A MEETING this week between the European Community and Central American states in Honduras highlights the unique role the EC plays in the region: While the EC has no substantial strategic or economic interests, its influence is assiduously cultivated by Central Americans as a counterweight to the United States. The arrangement is mutually beneficial, say European diplomats and regional officials. Central America is a region in which the EC sees itself as being able to exercise a foreign policy that impacts on superpower relations.
For Nicaragua, Costa Rica, Honduras, El Salvador, and Guatemala, the EC is a Western forum from which they can solicit diplomatic and rhetorical support for initiatives that may draw less than enthusiastic response from the US. Such was the case for the August 1987 regional peace plan signed by the five Central American presidents.
``We have always intervened in favor of pacific solutions in the region,'' says a European diplomat here. ``The EC is seen as neutral, and therefore can play `honest broker' here. This was the role the community deliberately took when things got hot here in the early 1980s.''
The EC was pulling itself together and looking for a place to exert influence at the same time that war, revolution, and counter-revolution were rocking Central America: The US was becoming increasingly committed to helping the Salvadoran government put down a leftist insurgency, and funding the contra rebel force to fight the Sandinista government; the Soviets were supporting the Sandinistas; and both Cuba and the Soviet Union had ties to the Salvadoran rebels.
``Central America was an almost ideal place for the [EC] to exert a balancing influence,'' on potential superpower conflict, says another European diplomat. ``We Europeans like to think of ourselves as the go-betweens in superpower conflicts.''
Unlike the Middle East, where the big EC powers have vital interests ``and must walk hand-in-hand with the Americans,'' the diplomat says, Central America is removed enough to ``allow some exerting of independence without risking much.''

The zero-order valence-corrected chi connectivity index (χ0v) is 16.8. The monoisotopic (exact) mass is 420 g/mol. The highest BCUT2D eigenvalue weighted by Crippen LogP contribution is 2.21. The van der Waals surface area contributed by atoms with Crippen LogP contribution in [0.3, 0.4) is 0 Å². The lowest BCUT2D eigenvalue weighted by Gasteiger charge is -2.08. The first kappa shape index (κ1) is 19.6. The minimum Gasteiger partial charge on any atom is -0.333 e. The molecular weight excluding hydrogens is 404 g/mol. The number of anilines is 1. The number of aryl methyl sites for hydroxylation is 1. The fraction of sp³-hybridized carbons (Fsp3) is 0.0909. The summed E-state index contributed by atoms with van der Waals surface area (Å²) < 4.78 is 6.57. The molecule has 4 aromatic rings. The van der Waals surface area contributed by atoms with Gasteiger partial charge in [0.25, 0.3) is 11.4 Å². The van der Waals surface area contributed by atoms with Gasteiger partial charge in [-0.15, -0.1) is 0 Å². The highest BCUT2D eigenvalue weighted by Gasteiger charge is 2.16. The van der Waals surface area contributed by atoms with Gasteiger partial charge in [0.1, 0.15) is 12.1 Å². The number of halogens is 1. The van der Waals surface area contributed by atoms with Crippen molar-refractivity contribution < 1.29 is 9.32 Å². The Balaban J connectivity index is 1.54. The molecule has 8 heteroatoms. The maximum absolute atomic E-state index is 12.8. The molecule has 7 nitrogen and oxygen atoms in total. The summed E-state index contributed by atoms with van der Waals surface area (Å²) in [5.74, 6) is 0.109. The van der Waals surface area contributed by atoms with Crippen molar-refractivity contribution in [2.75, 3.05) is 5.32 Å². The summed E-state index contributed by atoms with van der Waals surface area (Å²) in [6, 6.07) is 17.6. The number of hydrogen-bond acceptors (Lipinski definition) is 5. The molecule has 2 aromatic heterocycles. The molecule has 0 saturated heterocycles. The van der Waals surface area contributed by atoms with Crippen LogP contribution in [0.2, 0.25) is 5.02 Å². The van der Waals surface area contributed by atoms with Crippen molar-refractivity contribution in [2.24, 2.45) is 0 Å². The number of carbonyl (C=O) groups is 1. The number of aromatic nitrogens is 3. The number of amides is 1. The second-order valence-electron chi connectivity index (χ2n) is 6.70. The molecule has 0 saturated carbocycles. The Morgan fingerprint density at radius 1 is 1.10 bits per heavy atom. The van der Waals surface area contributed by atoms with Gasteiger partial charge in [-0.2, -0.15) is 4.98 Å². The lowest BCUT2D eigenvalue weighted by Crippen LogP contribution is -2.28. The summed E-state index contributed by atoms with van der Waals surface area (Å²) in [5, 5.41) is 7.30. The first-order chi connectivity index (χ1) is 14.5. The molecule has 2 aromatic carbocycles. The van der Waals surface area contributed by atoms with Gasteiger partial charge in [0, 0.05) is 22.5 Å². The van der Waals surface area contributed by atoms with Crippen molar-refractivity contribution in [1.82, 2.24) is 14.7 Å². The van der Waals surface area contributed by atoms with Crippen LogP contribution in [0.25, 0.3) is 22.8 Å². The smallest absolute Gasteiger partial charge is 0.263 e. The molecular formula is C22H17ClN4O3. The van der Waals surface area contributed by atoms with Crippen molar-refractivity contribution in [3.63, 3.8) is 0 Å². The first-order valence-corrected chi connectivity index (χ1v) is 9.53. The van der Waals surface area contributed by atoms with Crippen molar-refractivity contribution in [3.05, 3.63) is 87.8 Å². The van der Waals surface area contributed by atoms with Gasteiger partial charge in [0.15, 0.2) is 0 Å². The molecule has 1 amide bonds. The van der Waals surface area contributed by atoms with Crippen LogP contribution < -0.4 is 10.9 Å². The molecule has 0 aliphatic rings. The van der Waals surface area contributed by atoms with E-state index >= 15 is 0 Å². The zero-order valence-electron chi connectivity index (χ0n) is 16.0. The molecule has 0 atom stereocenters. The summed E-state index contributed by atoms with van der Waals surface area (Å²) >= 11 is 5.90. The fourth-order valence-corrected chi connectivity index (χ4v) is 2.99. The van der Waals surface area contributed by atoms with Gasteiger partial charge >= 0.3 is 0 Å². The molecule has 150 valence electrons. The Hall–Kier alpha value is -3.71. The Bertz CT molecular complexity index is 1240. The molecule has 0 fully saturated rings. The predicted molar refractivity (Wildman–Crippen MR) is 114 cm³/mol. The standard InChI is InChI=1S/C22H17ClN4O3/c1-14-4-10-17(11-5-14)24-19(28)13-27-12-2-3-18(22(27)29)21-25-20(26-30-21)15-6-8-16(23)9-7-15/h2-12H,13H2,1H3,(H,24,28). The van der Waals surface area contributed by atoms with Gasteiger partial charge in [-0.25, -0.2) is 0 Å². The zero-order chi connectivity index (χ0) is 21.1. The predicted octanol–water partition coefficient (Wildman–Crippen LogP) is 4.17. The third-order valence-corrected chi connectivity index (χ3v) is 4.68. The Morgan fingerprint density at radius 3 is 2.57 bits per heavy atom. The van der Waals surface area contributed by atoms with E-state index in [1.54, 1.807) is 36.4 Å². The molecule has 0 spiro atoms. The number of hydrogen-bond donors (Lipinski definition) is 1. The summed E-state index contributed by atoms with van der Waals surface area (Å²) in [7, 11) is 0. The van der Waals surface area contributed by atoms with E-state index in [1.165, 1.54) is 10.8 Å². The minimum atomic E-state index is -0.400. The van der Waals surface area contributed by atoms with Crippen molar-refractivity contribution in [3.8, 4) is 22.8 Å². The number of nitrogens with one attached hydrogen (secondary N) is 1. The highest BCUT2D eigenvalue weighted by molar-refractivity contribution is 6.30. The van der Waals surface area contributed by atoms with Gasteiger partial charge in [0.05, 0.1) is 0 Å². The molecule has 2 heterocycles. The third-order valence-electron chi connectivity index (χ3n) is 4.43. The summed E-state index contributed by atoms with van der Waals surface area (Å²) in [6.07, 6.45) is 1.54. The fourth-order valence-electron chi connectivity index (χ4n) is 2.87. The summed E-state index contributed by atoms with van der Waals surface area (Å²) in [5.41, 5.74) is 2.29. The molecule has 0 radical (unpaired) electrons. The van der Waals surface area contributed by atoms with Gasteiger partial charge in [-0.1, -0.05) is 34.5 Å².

ECONOMICALLY, the EC nations have little at stake here. Rather it is the Central Americans who look to the community for support. Western Europe was named as a source for reconstruction funds in both the 1987 peace treaty, and the follow-up accord singed by the five presidents Feb. 14 in El Salvador. Twenty-five percent of Central America's exports go to the EC.
At this week's two-day meeting, which ended Tuesday, a spokesman said the EC had pledged to extend $350 million in direct economic assistance to Central America this year. The community also plans to extend $450 million in development loans to the five governments over the next two years, he said.
Not all EC members, diplomats here say, share equal interest in Central America.
``The [West] Germans are the point men on involvement in the region,'' says a diplomat, ``followed by Spain, Italy, and to lesser degrees France and Sweden [a non-EC member].''
The following are among the examples of European involvement over the years:
In 1981, Mexico and the new Socialist government of France issued a joint declaration recognizing the Salvadoran rebel coalition, the FMLN, as a representative political force. It was seen as a diplomatic triumph for the rebels at a time when US military involvement was peaking.
In 1985, when Salvadoran President Jos'e Napole'on Duarte's daughter was kidnapped by rebels, a West German Social Democrat negotiated her release.
Since peace talks began with the Nicaraguan contras in December 1987, a visible and influential presence on the Sandinista side has been Hans Juergen Wischnewski, an ambassador-at-large for the West German Social Democratic Party.
When the five presidents signed an agreement on verifying the non-use of their territory by various guerrilla organizations, West Germany, Spain, and Canada were called upon to send military observers to the verification commission.